In this post I’m going to show you why it is so important to make your WordPress website more accessible, and introduce simple tools that anyone can use to increase accessibility for everyone. Why? Because your ultimate goal is to get as many people as possible to visit your website. How can you expect to do that if you’re not making your site accessible to all?
Furthermore, most of us focus on finding magic ways of driving high volumes of traffic to our site using the latest social media marketing strategies and search engine optimization methods, but what a lot of us forget about is this: The folks that have already found you need to be able to easily navigate around your website.
This is extremely important, because just like in a brick and mortar business situation, people come in all types, shapes and sizes. Ultimately, you want those who have taken the time to visit your establishment to spend some time looking around, spend some money, come back often, and best of all, bring others back with them.
If you weren’t interested in website accessibility before, you should be now. With that said, let’s crack on!
What is Website Accessibility?
Let’s take a moment to understand what we are talking about.
Website accessibility refers to the practice of removing barriers that prevent interaction with, or access to websites, by people with disabilities. When sites are correctly designed, developed and edited, all users have equal access to information and functionality.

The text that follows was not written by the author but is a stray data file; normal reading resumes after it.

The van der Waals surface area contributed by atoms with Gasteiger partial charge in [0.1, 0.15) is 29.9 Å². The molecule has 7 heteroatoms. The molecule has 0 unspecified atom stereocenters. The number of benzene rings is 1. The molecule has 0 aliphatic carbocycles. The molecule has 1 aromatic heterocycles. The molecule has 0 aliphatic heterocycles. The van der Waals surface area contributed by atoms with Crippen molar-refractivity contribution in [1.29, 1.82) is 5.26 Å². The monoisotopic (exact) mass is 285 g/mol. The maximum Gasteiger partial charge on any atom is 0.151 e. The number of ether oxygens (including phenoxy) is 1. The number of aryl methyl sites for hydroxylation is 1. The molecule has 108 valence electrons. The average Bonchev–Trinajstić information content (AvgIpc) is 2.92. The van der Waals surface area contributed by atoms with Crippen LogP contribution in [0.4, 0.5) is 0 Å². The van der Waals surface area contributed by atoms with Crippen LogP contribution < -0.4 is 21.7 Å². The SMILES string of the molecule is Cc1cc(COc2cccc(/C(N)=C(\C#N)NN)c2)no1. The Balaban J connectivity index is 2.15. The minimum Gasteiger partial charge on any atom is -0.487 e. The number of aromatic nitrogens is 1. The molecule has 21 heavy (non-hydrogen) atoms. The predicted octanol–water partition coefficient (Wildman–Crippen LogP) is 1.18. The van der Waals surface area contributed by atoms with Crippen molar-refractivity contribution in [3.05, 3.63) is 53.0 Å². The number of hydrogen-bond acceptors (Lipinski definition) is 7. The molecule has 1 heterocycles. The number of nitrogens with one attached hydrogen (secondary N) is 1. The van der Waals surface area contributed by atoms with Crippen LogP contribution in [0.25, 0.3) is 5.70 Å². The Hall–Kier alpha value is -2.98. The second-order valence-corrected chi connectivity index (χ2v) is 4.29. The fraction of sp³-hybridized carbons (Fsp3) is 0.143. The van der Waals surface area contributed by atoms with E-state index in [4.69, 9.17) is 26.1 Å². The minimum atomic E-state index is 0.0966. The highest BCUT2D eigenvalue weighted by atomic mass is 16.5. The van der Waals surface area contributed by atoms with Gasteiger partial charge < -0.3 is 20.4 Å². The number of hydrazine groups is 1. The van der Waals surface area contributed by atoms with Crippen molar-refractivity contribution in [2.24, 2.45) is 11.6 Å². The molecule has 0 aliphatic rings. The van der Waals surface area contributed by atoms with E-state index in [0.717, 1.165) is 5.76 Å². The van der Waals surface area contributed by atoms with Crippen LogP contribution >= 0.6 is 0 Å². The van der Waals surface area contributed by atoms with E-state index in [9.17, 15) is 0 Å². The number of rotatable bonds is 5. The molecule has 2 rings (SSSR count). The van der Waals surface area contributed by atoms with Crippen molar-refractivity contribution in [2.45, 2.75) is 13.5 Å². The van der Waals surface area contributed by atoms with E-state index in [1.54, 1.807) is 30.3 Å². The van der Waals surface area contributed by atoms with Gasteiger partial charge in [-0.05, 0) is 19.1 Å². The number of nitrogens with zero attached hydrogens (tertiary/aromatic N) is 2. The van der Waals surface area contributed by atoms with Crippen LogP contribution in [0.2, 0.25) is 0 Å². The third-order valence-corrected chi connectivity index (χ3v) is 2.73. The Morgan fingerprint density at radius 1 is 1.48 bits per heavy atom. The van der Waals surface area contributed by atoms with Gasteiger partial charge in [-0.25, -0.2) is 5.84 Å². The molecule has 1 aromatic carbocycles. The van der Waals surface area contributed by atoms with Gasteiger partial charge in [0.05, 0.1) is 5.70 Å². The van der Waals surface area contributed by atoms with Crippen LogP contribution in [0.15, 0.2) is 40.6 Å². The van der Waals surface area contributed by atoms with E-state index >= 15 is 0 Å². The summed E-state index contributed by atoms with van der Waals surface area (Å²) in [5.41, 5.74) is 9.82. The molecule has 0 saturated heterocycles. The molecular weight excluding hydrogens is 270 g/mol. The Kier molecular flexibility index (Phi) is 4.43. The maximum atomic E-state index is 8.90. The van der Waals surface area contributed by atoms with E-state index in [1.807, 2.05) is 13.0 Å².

So we’re really talking about the practice of removing barriers. That may sound complicated, but it’s really not. For example, a barrier in your website can be something as simple as not creating a visible and meaningful title (i.e. text that will appear as a tooltip) for a link.
If you’re an average internet traveler and you are suddenly let down by the lack of a little effort on the part of the website designer and/or webmaster to make his or her site easier to navigate, just imagine what a person with a vision disability is feeling right now.
The Internet Through Others’ Eyes
Have you ever wondered what it’s like for a sense-impaired or otherwise mentally or physically disabled person to browse the Internet? Possibly not. I encourage you to take some time to do so right now, because it could change the way you create and run websites from now on. Let’s explore some of the challenges that face many web users:
- Visual: impairments including blindness, various common types of low vision and poor eyesight, various types of color blindness.
- Motor/Mobility: e.g. difficulty or inability to use the hands, including tremors, muscle slowness, loss of fine muscle control, etc., due to conditions such as Parkinson’s Disease, muscular dystrophy, cerebral palsy, stroke.
- Auditory: Deafness or
This article was written by Tom Ewer and originally published on WPExplorer.